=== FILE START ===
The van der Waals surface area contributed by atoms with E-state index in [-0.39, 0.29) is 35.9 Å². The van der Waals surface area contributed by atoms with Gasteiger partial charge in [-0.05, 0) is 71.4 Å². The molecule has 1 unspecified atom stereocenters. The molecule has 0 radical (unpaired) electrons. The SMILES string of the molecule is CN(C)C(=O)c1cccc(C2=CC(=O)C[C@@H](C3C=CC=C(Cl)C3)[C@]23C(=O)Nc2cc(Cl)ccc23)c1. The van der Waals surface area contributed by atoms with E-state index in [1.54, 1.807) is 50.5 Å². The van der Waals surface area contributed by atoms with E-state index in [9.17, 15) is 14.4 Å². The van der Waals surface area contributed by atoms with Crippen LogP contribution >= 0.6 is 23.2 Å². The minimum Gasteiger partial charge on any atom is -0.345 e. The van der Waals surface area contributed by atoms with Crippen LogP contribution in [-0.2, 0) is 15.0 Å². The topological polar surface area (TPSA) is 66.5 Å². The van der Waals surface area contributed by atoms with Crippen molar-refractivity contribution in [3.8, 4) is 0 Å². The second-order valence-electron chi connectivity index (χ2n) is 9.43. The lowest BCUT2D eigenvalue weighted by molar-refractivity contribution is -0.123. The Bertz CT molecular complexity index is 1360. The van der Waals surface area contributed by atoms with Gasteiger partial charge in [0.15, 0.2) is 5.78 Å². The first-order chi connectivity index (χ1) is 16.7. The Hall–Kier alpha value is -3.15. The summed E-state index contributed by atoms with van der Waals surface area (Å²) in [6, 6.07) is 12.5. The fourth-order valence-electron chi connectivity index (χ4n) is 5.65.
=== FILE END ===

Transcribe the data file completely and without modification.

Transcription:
The van der Waals surface area contributed by atoms with E-state index in [-0.39, 0.29) is 35.9 Å². The van der Waals surface area contributed by atoms with Gasteiger partial charge in [-0.05, 0) is 71.4 Å². The molecule has 1 unspecified atom stereocenters. The molecule has 0 radical (unpaired) electrons. The SMILES string of the molecule is CN(C)C(=O)c1cccc(C2=CC(=O)C[C@@H](C3C=CC=C(Cl)C3)[C@]23C(=O)Nc2cc(Cl)ccc23)c1. The van der Waals surface area contributed by atoms with E-state index in [1.54, 1.807) is 50.5 Å². The van der Waals surface area contributed by atoms with E-state index in [9.17, 15) is 14.4 Å². The van der Waals surface area contributed by atoms with Crippen LogP contribution >= 0.6 is 23.2 Å². The minimum Gasteiger partial charge on any atom is -0.345 e. The van der Waals surface area contributed by atoms with Crippen LogP contribution in [-0.2, 0) is 15.0 Å². The topological polar surface area (TPSA) is 66.5 Å². The van der Waals surface area contributed by atoms with Crippen molar-refractivity contribution in [3.8, 4) is 0 Å². The second-order valence-electron chi connectivity index (χ2n) is 9.43. The lowest BCUT2D eigenvalue weighted by molar-refractivity contribution is -0.123. The Bertz CT molecular complexity index is 1360. The van der Waals surface area contributed by atoms with Gasteiger partial charge in [0.15, 0.2) is 5.78 Å². The first-order chi connectivity index (χ1) is 16.7. The Hall–Kier alpha value is -3.15. The summed E-state index contributed by atoms with van der Waals surface area (Å²) in [6, 6.07) is 12.5. The fourth-order valence-electron chi connectivity index (χ4n) is 5.65.